Clinic 555 Syringe Exchange Office and Service Hours: Monday and Wednesday 1:00pm - 4:30pm Other hours are Tuesday and Thursday are 1:00pm - 6:30pm, and Friday from 12:00pm - 3:00pm Anonymous syringe exchange and disposal.Various syringe sizes available for injecting medications, substances and hormones. Narcan (overdose reversal medication). Wound care. HIV and Hepatitis C testing. Vaccinations. Connection to community resources. • Office Number: 651-266-1295 • Ramsey County Public Health Center: Click here (Walk-in at Ramsey County Public Health Center during syringe exchange hours only. No appointments.)

Sexual Violence Support Services

UMN POLICY: Sexual Harassment, Sexual Assault, Stalking and Relationship Violence
The Aurora Center Office and Service Hours: Monday - Friday 8:00am - 4:30pm Provides free and confidential crisis intervention for victims of sexual assault, relationship violence, stalking and harassment. • Office Line: 612-626-2929 (office hours only) • Text Line: 612-615-8911 (office hours only) • 24/7 Helpline: 612-626-9111 • Email: [[email protected]](mailto:aurora.umn.edu)
Sexual Violence Center (SVC) Office and Service Hours: Monday - Friday 9:00am - 5:00pm Provide support through crisis lines, in-person and virtual counseling services, support groups, and help in navigating the medical and legal processes. • Minneapolis Office: 612-871-5100 • Savage Office: 952-448-5425 • 24/7 Crisis Line: 612-871-5111 • Email: [[email protected]](mailto:[email protected])
Ramsey County SOS Sexual Violence Services Office and Service Hours: N/A Provides 24-hour crisis counseling, information and referrals for victims of any sexual violence and for friends and families. • 24/7 Crisis Line: 651-266-1000
Rape, Abuse & Incest National Network (RAINN) Office and Service Hours: N/A Offers telephone and online-chat crisis intervention services to support communities with crisis intervention, empathetic listening, and warm handoffs to designated local service providers. Most services are available in English and Spanish • Crisis Line - 800-656-HOPE • For RAINN Crisis Online Chat - Click here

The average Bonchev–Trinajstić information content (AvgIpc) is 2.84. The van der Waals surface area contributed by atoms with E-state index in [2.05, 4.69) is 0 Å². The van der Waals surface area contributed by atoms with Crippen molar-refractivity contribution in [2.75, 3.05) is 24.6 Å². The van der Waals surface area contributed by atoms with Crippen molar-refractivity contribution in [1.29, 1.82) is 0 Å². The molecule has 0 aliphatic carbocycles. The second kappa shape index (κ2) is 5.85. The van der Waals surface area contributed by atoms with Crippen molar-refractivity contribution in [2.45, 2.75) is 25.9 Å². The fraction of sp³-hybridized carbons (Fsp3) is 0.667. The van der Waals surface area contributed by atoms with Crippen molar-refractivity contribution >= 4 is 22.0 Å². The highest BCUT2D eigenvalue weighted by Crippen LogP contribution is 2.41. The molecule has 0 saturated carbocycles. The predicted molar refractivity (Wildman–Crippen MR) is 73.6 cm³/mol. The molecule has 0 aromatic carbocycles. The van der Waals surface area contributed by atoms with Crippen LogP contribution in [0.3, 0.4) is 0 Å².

Program for Aid to Victims of Sexual Assault (PAVSA) Office and Service Hours: Monday - Friday 8:30AM - 4:30PM A nonprofit rape crisis center located in southern St. Louis County that helps area residents cope with the aftermath of sexual violence. Services include various options for people who have been victimized, ranging from immediate crisis intervention to long-term counseling. • PAVSA Office Line: 218-726-1442 • 24 Hour Helpline: 218-726-1931
MN Day One Office and Service Hours: N/A Provides emergency shelter and safe housing, a crisis line, and other resources including support groups, transitional housing, legal advocacy, and culturally specific services. • Crisis Hotline: 1-866-223-1111 • Email: [[email protected]](mailto:[email protected])
Minnesota Coalition Against Sexual Assault (MNCASA) Office and Service Hours: N/A Provides sexual assault information, locations and telephone numbers of other sexual assault programs in Minnesota • For MNCASA Public Directory: Click here

Domestic Violence Support Services

Family Pathways (Carlton County) Office and Service Hours: Monday – Friday 8:30am - 4:30pm Provides support services for victim-survivors of sexual and domestic violence including hospital advocacy, 24 hour crisis line, and advocacy in the criminal justice system. • 24/7 Crisis Line: 800-338-7233
Safe Haven Resource Center Office and Service Hours: Avalible 24/7 Emergency shelter, legal advocacy, safety planning, support groups, and community education for victim-survivors of domestic violence in Duluth and Northern Minnesota. • Office Number: 218-623-1000 • 24/7 Crisis Line: 218-728-6481
Dabinoo’Igan Shelter Office and Service Hours: Monday - Sunday 8:00am - 5:00pm Dabinoo’Igan is an emergency domestic violence shelter for women and their children. It provides a temporary place to stay while looking at options that will help keep you safe. • Hotline: 218-722-2247